3 Count: Down Under

Got any suggestions for the 3 Count. Let me know via Twitter @plagiarismtoday.

1: Tenenbaum lawyer admits liability; damages now main issue

It appears to be official, the Tenenbaum file sharing case is now just about damages and not liability. Yesterday Tenenbaum’s attorneys admitted that they are not disputing liability and that the sole issue is the question of damages and harm.

Tenenbaum, who is being sued by the record labels for sharing 30 songs over various P2P networks, had his fair use defense thrown out on the eve of the trial, leaving very little in the way of options for his defense team.

Given that the minimum amount of damages the jury can award is $750 per song, the minimum award would be $22,500, still well above any settlement offer. This could increase many fold should the infringement be deemed willful, which was an issue testified on today by showing that Tenenbaum continued to share files after being contacted and even after being sued.

If the jury agrees that he is a willful infringer, the damages could go up to as much as $150,000 per work, or a total of $4.5 million.

2: Men At Work face plagiarism case

Next up, I hope you like your copyright cases old because there isn’t that much modern about this one. The band Men at Work, who had two number one hits in the U.S. during the eighties, is being sued by an Australian music label Larrikin Music for allegedly plagiarizing the song, “Kookaburra Sits in the Old Gum Tree”, which was recorded in 1934.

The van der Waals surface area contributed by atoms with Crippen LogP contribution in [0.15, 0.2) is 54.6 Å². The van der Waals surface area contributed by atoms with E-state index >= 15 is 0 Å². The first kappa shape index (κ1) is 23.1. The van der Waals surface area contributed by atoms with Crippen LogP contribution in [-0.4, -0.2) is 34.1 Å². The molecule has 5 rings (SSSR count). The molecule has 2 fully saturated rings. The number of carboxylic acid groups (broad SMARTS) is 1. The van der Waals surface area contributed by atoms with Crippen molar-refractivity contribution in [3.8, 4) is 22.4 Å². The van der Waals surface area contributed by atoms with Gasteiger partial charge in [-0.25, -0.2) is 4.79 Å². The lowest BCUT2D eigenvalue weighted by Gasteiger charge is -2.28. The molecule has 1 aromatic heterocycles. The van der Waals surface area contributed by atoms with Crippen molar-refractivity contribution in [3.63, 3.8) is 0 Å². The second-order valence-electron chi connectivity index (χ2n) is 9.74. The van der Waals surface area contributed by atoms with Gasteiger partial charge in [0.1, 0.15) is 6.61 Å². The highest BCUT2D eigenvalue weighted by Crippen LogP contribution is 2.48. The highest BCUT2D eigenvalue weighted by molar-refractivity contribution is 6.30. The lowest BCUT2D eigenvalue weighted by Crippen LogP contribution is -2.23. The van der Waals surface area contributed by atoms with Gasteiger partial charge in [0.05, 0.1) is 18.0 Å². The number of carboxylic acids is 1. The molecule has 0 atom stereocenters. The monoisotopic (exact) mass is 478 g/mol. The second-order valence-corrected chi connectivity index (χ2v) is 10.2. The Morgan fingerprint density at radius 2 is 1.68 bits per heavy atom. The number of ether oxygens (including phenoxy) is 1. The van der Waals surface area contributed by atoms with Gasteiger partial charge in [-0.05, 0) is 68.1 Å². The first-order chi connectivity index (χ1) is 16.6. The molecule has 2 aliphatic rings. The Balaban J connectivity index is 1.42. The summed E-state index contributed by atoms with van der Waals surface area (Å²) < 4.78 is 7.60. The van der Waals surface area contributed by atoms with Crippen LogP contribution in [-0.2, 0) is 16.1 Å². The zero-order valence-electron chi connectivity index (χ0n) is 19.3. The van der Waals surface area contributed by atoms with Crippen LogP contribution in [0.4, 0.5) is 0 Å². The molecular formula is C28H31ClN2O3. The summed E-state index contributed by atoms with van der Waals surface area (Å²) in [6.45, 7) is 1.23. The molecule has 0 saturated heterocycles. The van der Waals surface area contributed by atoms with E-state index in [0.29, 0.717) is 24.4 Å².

According to the lawsuit, which was filed in Sydney, the band’s 1981 song “Down Under” uses a flute riff from the famous 1934 song.

Lawyers for the record labels had originally fought the suit claiming that Larrikin Music had failed to adequately acquire the rights to the song. However, a judge recently dismissed those claims paving the way for the lawsuit.

The original author of “Kookaburra”, Marion Sinclair, died in 1988, two years before Larrikin music bought the rights.

And yes, I did just use the words “flute riff” in a sentence.

3: Pirate Bay unfazed by new threats

Finally today, thirteen Hollywood studios have followed on the record studios and filed suit in Sweden demanding that The Pirate Bay, which lost its civil/criminal trial earlier this year, be shut down.

The site has remained in operation and has even been the subject of an attempted buy out by Global Gaming Factory even though the founders of the site were sentenced to a year in prison and sued successfuly for approximately $4.5 million in damages.

The Pirate Bay’s Peter Sunde, however, was unimpressed by the recent threat saying that, “I’m on vacation, sleeping a lot and eating great vegan food,” before calling the lawsuit harassment.

Suggestions

That’s it for the three count today, we’ll be back tomorrow with three more copyright links. If you have a link that you want to suggest a link for the column or have any proposals to make it better. Feel free to leave a comment or send me an email. I hope to hear from you.

Want the Full Story?

Tune in every Saturday morning for the live recording of the Copyright 2.0 Show or wait and get the edited version Monday morning right here on Plagiarism Today.

Want to Republish this Article? Request Permission Here. It's Free.

Have a Plagiarism Problem?

Need an expert witness, plagiarism analyst or content enforcer?
Check out our Consulting Website